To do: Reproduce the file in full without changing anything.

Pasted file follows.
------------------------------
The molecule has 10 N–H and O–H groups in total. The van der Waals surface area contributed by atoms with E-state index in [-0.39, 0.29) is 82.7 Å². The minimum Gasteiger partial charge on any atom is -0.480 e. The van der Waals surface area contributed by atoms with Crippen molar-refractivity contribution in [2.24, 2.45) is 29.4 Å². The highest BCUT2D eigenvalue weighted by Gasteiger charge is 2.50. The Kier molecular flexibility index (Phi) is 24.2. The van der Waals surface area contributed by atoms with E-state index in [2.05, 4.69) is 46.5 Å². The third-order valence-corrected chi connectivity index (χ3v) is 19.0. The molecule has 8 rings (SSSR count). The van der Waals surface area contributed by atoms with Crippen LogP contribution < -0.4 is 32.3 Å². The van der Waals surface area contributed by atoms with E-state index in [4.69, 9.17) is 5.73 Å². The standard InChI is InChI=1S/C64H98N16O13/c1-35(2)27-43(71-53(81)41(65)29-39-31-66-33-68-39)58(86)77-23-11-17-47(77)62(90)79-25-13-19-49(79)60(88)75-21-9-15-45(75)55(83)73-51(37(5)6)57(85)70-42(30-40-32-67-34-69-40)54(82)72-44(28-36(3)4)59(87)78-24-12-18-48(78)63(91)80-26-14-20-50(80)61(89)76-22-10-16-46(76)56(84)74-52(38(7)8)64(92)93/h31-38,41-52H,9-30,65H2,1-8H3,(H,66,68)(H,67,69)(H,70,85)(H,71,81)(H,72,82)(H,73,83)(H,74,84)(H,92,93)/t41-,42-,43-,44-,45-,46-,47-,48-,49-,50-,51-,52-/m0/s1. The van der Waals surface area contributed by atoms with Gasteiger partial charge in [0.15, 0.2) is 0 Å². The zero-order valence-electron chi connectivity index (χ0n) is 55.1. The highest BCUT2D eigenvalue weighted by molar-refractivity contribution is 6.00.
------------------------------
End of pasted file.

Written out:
The molecule has 10 N–H and O–H groups in total. The van der Waals surface area contributed by atoms with E-state index in [-0.39, 0.29) is 82.7 Å². The minimum Gasteiger partial charge on any atom is -0.480 e. The van der Waals surface area contributed by atoms with Crippen molar-refractivity contribution in [2.24, 2.45) is 29.4 Å². The highest BCUT2D eigenvalue weighted by Gasteiger charge is 2.50. The Kier molecular flexibility index (Phi) is 24.2. The van der Waals surface area contributed by atoms with E-state index in [2.05, 4.69) is 46.5 Å². The third-order valence-corrected chi connectivity index (χ3v) is 19.0. The molecule has 8 rings (SSSR count). The van der Waals surface area contributed by atoms with Crippen LogP contribution < -0.4 is 32.3 Å². The van der Waals surface area contributed by atoms with E-state index in [4.69, 9.17) is 5.73 Å². The standard InChI is InChI=1S/C64H98N16O13/c1-35(2)27-43(71-53(81)41(65)29-39-31-66-33-68-39)58(86)77-23-11-17-47(77)62(90)79-25-13-19-49(79)60(88)75-21-9-15-45(75)55(83)73-51(37(5)6)57(85)70-42(30-40-32-67-34-69-40)54(82)72-44(28-36(3)4)59(87)78-24-12-18-48(78)63(91)80-26-14-20-50(80)61(89)76-22-10-16-46(76)56(84)74-52(38(7)8)64(92)93/h31-38,41-52H,9-30,65H2,1-8H3,(H,66,68)(H,67,69)(H,70,85)(H,71,81)(H,72,82)(H,73,83)(H,74,84)(H,92,93)/t41-,42-,43-,44-,45-,46-,47-,48-,49-,50-,51-,52-/m0/s1. The van der Waals surface area contributed by atoms with Gasteiger partial charge in [0.15, 0.2) is 0 Å². The zero-order valence-electron chi connectivity index (χ0n) is 55.1. The highest BCUT2D eigenvalue weighted by molar-refractivity contribution is 6.00.